After almost a year of discussion and debate, the Defense Department issued concealed carry military rules for private weapons on base. But what does that mean for military spouses?
First, some quick background. After a few attacks on base, including those at Fort Hood in 2009, some suggested that things would be safer if service members were allowed to carry their own personal weapons for protection on base. In the past there's simply been a blanket rule against the practice. Not only could you not carry on base for self defense, but if you live on base you had to cough up any personally owned weapons and keep them at a designated armory.
When we asked you what you thought about expanding concealed carry military base rules, the vast majority of you said the practice should absolutely be permitted.
And now the DoD has changed its tune and is allowing concealed carry on base under some circumstances. What are the rules? Here's what they mean to you.
3 Things to Know: Concealed Carry Military Base Rules
1. Sorry, spouses. The new rule is for troops only. If you were hoping that the new policy would let you conceal carry on base as a military spouse, well, you're out of luck. The new rule only covers designated service members and doesn't expand to family. Your personal weapon will have to stay home or in the armory.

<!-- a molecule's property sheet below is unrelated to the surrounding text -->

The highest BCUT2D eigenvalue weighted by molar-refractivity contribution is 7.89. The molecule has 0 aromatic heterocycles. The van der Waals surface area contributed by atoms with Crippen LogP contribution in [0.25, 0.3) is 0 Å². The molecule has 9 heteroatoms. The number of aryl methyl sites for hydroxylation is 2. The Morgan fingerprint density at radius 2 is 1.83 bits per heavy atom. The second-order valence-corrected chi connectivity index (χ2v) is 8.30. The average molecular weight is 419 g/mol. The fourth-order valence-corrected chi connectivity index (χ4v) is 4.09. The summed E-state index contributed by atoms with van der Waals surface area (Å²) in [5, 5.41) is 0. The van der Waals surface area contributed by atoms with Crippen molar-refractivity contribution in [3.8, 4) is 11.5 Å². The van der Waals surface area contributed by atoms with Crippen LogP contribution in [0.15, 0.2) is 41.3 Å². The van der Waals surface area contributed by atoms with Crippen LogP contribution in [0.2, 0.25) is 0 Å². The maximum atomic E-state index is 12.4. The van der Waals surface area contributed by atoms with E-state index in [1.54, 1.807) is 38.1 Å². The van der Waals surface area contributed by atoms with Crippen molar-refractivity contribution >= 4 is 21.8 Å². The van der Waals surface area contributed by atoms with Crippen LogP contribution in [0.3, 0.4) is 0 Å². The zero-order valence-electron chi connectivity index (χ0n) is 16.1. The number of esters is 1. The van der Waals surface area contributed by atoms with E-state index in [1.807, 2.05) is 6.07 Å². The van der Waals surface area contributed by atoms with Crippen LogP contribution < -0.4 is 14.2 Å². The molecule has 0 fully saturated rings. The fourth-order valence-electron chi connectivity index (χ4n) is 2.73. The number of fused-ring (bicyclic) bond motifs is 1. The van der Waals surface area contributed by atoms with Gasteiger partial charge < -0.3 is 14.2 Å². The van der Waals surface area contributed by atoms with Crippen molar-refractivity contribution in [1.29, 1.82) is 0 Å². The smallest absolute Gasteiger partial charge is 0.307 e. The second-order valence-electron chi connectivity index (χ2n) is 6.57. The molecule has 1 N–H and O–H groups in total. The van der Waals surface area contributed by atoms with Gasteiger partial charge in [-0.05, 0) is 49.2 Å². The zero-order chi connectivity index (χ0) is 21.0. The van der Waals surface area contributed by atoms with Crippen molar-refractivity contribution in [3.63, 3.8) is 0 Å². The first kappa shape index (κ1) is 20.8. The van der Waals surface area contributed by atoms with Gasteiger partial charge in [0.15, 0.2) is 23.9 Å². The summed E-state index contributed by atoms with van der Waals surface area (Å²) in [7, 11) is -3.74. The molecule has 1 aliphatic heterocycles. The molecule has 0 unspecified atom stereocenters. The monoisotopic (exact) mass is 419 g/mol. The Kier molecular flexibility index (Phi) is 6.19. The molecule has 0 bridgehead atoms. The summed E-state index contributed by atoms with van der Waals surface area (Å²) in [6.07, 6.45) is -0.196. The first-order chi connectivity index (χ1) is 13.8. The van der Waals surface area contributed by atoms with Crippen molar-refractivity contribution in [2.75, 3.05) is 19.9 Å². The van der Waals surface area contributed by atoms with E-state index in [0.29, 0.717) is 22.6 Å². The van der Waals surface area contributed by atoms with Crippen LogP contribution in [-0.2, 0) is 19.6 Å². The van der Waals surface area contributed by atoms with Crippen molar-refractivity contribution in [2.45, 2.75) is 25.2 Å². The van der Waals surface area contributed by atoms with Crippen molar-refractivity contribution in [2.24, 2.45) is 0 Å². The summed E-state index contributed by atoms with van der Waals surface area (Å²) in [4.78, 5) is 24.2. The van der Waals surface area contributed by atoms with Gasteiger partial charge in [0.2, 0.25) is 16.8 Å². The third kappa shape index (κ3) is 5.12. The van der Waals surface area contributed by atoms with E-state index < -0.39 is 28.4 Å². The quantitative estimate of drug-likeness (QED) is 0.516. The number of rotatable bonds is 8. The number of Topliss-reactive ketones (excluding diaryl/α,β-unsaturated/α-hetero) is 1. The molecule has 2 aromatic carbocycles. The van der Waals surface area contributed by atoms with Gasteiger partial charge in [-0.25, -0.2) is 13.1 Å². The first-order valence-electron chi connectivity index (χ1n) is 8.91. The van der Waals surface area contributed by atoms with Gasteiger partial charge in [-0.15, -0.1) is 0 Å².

2. This isn't an automatic program -- troops have to apply. The new concealed carry military policy requires those interested to apply for the privilege -- and to do so they must be over 21, the policy states. They also may need to be licensed to conceal carry in whatever state or host nation in which their base is located. Finally, every service gets to dictate how to apply this new DoD-wide policy, so if your service member is interested in taking part, the best thing he or she can do is take it up the good old chain of command.
3. Your gun, your problems. The policy says that those who conceal carry for self defense under the rules will be accepting liability for whatever happens with their weapon. That means that if your service member is carrying and in some sort of weapon-involved accident, he or she is responsible for whatever happens next, including financial implications.
What do you think of the new rules? Tell us in the comments.